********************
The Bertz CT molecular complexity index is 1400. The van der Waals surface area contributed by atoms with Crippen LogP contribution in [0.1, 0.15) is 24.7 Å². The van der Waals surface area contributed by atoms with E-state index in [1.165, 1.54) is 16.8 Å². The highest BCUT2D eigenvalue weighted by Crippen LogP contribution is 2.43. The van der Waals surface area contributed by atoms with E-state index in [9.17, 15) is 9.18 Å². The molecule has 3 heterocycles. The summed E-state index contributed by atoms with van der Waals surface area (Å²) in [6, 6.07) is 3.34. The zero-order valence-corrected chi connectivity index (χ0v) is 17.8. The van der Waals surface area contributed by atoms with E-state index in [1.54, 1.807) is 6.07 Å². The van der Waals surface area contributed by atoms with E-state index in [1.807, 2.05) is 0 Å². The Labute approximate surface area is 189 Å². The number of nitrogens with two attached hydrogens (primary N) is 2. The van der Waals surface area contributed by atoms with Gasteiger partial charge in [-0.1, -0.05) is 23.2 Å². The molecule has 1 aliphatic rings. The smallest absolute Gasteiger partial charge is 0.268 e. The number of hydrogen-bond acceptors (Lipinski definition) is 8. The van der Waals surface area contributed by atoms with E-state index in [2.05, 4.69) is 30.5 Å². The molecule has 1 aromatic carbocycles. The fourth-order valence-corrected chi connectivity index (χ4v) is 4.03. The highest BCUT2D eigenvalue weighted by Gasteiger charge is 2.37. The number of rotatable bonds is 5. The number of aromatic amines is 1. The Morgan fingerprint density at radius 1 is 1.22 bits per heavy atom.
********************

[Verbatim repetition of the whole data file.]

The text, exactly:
The Bertz CT molecular complexity index is 1400. The van der Waals surface area contributed by atoms with Crippen LogP contribution in [0.1, 0.15) is 24.7 Å². The van der Waals surface area contributed by atoms with E-state index in [1.165, 1.54) is 16.8 Å². The highest BCUT2D eigenvalue weighted by Crippen LogP contribution is 2.43. The van der Waals surface area contributed by atoms with E-state index in [9.17, 15) is 9.18 Å². The molecule has 3 heterocycles. The summed E-state index contributed by atoms with van der Waals surface area (Å²) in [6, 6.07) is 3.34. The zero-order valence-corrected chi connectivity index (χ0v) is 17.8. The van der Waals surface area contributed by atoms with E-state index in [1.54, 1.807) is 6.07 Å². The van der Waals surface area contributed by atoms with E-state index in [1.807, 2.05) is 0 Å². The Labute approximate surface area is 189 Å². The number of nitrogens with two attached hydrogens (primary N) is 2. The van der Waals surface area contributed by atoms with Gasteiger partial charge in [-0.1, -0.05) is 23.2 Å². The molecule has 1 aliphatic rings. The smallest absolute Gasteiger partial charge is 0.268 e. The number of hydrogen-bond acceptors (Lipinski definition) is 8. The van der Waals surface area contributed by atoms with E-state index in [2.05, 4.69) is 30.5 Å². The molecule has 1 aromatic carbocycles. The fourth-order valence-corrected chi connectivity index (χ4v) is 4.03. The highest BCUT2D eigenvalue weighted by Gasteiger charge is 2.37. The number of rotatable bonds is 5. The number of aromatic amines is 1. The Morgan fingerprint density at radius 1 is 1.22 bits per heavy atom.